In mid-2022, Bangladeshi police stumbled upon a burgeoning Islamist militant conglomerate called Jamaatul-Ansar-fil-Hindal Sharqiya (Assembly of the Helpers in the East of India, or “Jamaatul Ansar”) while investigating youth disappearances in the country. More than 50 youths have reportedly left their homes to join Islamist groups under the pretext of religious migration (hijra) in the last two years (Parthom Alo, September 25, 2022).
On February 17, the Indian government banned the Kashmir-centric Islamic militant group called the Jammu and Kashmir Ghaznavi Force (JKGF) (egazette.nic.in, February 17). A relatively new entrant in the Kashmir landscape, JKGF emerged as a hybrid strike unit comprised of highly trained cadres of Pakistan-based Tehreek-ul-Mujahideen (TuM), Lashkar-e-Taiba (LeT), and Jaish-e-Muhammed (JeM).
As Rohingya refugee camps near the Naf river (which partially separates Bangladesh and Myanmar) become hubs for organized crime and militants, Bangladeshi authorities fear spillover effects for Bangladesh and for the region more broadly. Refugee camps have mushroomed along Bangladesh’s southeastern border since August 2017 as a result of the Rohingya exodus from Myanmar’s Rakhine State. However, now these refugee camps are becoming havens for crime, replete with gang violence, targeted killings, and the trafficking of drugs, firearms, and counterfeit currency.
On April 21, amid an unprecedented economic meltdown, political turmoil, and social unrest, Sri Lanka observed the third anniversary of the Islamic State (IS)-claimed Easter Sunday terror attacks. To mark the occasion, President Gotabaya Rajapaksa promised once again to punish those behind the carnage that killed 260 people and injured over 500, who were mostly Christian worshippers at Easter services, foreign nationals, and tourists in hotels. Rajapaksa reiterated his government’s commitment to ensure justice for all the victims of the Easter terror attacks.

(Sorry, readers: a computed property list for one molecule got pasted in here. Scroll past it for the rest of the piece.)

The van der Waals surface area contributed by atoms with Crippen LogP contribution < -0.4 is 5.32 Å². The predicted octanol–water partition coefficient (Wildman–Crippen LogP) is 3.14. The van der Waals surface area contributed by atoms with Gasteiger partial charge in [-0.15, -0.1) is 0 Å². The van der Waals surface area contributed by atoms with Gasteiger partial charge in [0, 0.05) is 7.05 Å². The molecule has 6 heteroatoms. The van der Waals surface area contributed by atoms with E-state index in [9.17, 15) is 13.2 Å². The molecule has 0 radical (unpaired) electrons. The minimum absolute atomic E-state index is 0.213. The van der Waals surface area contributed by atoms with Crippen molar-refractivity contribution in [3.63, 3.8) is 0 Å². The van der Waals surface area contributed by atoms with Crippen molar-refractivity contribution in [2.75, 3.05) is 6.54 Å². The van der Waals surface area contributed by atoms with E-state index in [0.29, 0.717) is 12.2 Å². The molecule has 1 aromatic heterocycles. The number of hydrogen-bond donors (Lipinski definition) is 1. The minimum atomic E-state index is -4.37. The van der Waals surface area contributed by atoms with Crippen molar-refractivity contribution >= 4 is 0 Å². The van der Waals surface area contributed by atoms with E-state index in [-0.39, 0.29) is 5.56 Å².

The paper aims to comprehend the newly found challenges of Afghanistan that have emerged right after the sudden withdrawal of the American forces and have created a security vacuum in the war-torn country. The paper explores various dimensions through which a Taliban-controlled country can become the most significant security threat to the South Asian region and the rest of Asia, hampering the peace and stability of the region. Further, it reconnoitres the rise of the new Taliban regime and how it is different from the previous one.
In July 2021, Ansar Ghazwat-ul-Hind (AGH), the Al Qaeda linked Kashmir jihadist group, came to the limelight when several suspected militant members were arrested in Lucknow, Uttar Pradesh (UP). This was a significant breakthrough as, for the first time, suspected AGH operatives were arrested beyond their usual operating ground, Jammu and Kashmir (J&K). Interrogations have found that detained militants planned to carry out suicide bombings in different parts of the state. The police had identified them as Shakeel, Mohammad Mustakeem, Mohammad Moid, Minhaz Ahmed and Maseeruddin.
The fatal attack on former President and Speaker of Parliament Mohamed Nasheed on May 6 once again reflected the deep penetration of ISIS in the Maldivian society, especially amongst the youth and certain political groups opposing liberal democracy. ISIS has already claimed responsibility for the attack on Nasheed, who was targeted for his strong views against growing radicalism in the Island country. The terrorist attack on a high profile leader in a crowded public place also reflects intelligence failure despite the police having prior information about the attack.
Amidst the ongoing India-Nepal diplomatic tensions over border disputes, Nepal’s Prime Minister K P Sharma Oli extended support for Indian proposal at the UN for a common definition for terrorism -- Comprehensive Convention on International Terrorism (CCIT) -- during his speech at the United Nations General Assembly (UNGA) on September 25, 2020.